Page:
But at what cost?
As with all things there are two side to the argument, cheap foods, employment and economic prosperity for some local people with the benefits that brings against, damage to the environment, with associated species loss and climate, displacement of indigenous people.
The internet is full of claim and counter claim, too many to list here. You need to read the facts from those who have studied the subject in detail and avoid the hysterical hype all too easily found on the internet and make your own informed choice.
But who are we to claim the moral high ground. In many temperate 'developed' countries around the world vast forests have also disappeared. In England and Scotland deforestation began in the neolithic times to make way for farm land, building materials and fuel. Scotland was the western most outpost of the great European arboreal forest. There are now only tiny fragments lefts, as is common in the rest of the UK and Europe. Most of the wildlife from those forests is long since extinct. The practice still goes on and the forests of the world are getting ever smaller. Coigach Panorama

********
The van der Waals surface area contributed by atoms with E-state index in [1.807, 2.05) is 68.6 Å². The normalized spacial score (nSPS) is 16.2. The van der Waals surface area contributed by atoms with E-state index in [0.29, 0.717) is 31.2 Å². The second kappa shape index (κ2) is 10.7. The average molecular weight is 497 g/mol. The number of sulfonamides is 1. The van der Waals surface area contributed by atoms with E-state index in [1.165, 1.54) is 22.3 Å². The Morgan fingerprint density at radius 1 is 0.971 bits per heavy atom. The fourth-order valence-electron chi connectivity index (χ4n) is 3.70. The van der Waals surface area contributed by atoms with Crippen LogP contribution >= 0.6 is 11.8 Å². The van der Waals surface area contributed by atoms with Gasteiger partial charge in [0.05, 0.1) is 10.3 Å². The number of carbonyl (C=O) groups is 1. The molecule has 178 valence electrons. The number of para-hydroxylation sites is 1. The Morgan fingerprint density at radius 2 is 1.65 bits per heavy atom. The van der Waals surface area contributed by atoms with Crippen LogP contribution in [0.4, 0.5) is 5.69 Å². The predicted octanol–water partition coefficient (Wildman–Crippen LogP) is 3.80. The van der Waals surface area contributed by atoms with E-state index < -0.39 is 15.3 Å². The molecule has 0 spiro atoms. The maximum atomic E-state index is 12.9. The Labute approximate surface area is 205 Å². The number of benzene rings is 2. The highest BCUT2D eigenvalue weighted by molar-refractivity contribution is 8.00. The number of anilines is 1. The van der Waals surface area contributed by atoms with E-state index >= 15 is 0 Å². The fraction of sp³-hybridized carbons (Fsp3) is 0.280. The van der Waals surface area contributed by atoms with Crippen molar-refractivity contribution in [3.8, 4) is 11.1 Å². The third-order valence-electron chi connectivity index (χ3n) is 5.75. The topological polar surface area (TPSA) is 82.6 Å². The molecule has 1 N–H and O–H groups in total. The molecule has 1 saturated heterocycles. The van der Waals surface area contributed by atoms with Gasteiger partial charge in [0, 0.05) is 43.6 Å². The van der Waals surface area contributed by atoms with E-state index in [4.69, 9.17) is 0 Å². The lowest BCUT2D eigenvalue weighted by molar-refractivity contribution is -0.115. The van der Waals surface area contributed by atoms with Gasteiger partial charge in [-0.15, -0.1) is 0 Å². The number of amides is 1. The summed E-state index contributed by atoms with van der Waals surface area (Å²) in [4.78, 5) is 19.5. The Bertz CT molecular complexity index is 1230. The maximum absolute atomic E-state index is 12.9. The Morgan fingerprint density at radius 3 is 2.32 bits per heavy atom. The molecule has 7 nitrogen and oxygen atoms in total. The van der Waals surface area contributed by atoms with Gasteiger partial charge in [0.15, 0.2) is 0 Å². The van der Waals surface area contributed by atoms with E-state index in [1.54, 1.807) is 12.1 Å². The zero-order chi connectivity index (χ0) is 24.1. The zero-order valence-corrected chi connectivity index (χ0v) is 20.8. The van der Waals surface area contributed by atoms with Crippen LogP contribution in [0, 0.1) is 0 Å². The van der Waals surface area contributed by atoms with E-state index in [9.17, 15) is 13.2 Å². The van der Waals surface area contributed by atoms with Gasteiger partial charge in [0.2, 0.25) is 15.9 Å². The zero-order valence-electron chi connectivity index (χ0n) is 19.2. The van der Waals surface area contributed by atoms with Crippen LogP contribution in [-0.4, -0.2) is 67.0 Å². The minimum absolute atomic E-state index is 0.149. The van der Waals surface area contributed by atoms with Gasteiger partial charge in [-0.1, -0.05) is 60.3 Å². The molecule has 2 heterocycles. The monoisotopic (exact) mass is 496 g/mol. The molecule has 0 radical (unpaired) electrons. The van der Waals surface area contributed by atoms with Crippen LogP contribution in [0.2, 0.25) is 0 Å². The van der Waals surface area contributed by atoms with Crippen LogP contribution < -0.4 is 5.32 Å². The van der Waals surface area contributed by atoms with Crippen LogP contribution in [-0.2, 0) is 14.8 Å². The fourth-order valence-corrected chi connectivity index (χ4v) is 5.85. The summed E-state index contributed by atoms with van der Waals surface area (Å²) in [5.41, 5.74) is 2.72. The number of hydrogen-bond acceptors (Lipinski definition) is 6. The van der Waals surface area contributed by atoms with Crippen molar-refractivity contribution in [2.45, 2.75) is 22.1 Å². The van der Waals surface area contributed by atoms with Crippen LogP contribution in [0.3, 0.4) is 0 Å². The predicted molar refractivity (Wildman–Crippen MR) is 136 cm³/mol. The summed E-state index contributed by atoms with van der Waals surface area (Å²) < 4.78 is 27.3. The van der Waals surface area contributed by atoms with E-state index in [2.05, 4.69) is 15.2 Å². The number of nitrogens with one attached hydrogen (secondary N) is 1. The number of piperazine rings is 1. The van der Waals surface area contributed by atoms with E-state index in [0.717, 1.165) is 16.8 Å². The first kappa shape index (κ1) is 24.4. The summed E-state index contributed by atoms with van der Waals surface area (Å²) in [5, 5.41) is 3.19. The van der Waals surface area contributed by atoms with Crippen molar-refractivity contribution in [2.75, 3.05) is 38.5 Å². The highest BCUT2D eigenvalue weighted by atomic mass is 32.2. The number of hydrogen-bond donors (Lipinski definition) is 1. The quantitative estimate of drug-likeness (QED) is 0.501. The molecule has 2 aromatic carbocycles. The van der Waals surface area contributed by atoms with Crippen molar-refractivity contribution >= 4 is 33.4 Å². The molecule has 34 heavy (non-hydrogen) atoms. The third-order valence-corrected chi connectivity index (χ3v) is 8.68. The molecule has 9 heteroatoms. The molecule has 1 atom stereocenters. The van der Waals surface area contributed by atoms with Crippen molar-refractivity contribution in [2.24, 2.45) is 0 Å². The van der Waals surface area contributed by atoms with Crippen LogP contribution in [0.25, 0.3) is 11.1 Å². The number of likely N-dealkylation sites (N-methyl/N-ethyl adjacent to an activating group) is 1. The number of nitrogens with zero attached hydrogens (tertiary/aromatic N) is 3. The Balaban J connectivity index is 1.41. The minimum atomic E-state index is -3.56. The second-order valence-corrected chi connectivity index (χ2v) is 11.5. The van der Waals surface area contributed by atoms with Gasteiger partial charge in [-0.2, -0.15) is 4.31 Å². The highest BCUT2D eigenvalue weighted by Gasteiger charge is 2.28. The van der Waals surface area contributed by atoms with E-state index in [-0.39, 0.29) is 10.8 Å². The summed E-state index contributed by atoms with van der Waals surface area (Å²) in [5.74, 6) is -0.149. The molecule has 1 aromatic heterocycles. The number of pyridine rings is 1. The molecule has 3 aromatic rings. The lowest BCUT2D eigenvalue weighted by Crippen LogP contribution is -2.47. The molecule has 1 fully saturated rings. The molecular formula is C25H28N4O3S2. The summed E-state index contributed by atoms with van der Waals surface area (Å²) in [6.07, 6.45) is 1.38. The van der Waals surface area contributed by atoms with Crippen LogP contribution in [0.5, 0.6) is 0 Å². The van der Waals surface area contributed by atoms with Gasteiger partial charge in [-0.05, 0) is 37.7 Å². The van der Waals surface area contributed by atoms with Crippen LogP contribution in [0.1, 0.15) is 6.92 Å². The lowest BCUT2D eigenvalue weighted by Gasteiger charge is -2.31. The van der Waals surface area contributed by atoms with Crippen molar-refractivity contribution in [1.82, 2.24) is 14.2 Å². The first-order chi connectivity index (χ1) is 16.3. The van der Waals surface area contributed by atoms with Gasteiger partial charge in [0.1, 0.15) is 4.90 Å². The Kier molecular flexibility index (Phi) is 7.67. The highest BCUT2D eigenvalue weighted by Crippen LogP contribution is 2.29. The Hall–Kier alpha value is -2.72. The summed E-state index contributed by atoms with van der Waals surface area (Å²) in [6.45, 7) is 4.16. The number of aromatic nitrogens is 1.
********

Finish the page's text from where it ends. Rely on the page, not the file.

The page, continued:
For me, I'll try and avoid those products with palm oil additives in future where I possibly can, I'm lucky, I'm able to make that choice.
I would rather support the local people of such places like Borneo with my tourist dollars, and be able to see the wildlife in its natural environment, stand in the rainforest at dusk and be deafened by the sounds of the jungle. I'm glad there are people who dedicate themselves to the welfare of the orang utans and other wildlife and was happy to spend my money in those sanctuaries to support their efforts.
The jungles of Borneo, and else in the world, need to be seen as a commodity more valuable left standing than cut down, but I fear human greed will ensure that this will never be the case.
I just hope we don't realise this before it is too late.